Joyce Carol Oates is one of my favorite authors, but even great authors can write a clunker. It took me two weeks to trudge through The Falls and even with that, I probably wouldn't have read it so fast, if I had not been stuck home sick.
As always, Oates writes beautiful, lyrical passages. Technically, there is nothing wrong with this novel. It has well developed characters and a clear story arc. Technically, all of the components are there.
However, it's painfully dull. Painfully dull and exceedingly long. For a book that contains suicide and murder, it is slow going. I think the problem is that the book is confused. It's trying to be plot driven, when it's clearly character driven. It's really a character sketch of the main character Ariah Erskine, who tragically loses two husbands and as a young widow, is left to raise her three children.
The book is far too big in scope and as a consequence, didn't allow me to connect with the characters. In particular, the last section of the book that dedicates a chapter to each of Ariah's grown children, showing how their upbringing was key to their development. The book has a running theme of "Nature Vs. Nurture". The problem being, the children were minor characters throughout much of the book and there was never an opportunity to connect with them.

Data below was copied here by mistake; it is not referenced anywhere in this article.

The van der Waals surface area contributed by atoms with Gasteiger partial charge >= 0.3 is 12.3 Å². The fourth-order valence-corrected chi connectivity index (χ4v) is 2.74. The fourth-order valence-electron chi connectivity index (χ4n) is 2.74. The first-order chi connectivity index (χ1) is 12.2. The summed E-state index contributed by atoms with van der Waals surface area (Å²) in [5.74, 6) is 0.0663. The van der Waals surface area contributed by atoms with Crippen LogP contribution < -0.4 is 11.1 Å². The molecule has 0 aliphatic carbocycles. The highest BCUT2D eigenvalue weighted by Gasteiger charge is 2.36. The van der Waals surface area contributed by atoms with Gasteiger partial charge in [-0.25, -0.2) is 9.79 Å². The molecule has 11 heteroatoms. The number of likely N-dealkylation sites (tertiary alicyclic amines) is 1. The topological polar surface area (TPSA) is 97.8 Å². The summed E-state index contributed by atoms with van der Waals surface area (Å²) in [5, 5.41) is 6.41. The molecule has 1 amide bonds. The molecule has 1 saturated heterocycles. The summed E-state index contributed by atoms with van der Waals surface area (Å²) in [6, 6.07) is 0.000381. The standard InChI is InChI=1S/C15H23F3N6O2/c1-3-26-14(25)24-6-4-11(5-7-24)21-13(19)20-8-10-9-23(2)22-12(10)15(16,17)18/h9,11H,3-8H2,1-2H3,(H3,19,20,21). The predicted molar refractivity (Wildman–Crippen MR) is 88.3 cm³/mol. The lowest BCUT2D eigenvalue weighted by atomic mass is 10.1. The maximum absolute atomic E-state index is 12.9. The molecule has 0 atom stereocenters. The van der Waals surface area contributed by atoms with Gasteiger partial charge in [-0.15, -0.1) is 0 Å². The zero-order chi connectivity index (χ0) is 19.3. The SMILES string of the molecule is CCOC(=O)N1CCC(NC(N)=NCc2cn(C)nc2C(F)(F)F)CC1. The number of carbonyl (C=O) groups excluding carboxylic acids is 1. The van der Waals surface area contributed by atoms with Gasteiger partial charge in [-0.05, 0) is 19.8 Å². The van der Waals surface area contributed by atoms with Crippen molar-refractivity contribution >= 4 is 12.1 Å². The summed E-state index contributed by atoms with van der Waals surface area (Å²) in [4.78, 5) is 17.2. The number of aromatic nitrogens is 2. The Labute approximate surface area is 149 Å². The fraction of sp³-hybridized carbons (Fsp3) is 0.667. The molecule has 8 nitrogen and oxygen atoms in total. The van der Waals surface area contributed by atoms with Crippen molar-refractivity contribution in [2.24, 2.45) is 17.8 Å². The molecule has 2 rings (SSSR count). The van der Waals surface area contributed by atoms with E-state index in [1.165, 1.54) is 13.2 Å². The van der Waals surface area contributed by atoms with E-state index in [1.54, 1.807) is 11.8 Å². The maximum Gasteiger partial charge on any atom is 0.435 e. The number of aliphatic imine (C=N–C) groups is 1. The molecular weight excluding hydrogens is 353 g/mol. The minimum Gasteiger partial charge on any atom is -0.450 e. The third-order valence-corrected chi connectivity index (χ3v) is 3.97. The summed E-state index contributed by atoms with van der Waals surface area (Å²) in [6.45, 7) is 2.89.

Ariah reminded me a bit too much of the negative aspects of my own mom, who was also a widow due to a tragic circumstance. I guess Oates nailed it here, but it didn't make me like or connect with Ariah. It made me mildly uncomfortable, mostly with how Ariah refused to talk about the father and the whole situation was veiled in mystery. If the story had been told through the children's point of view, it may have been easier to connect.
I hope that the next Oates novel I pick up is far more entertaining and affecting.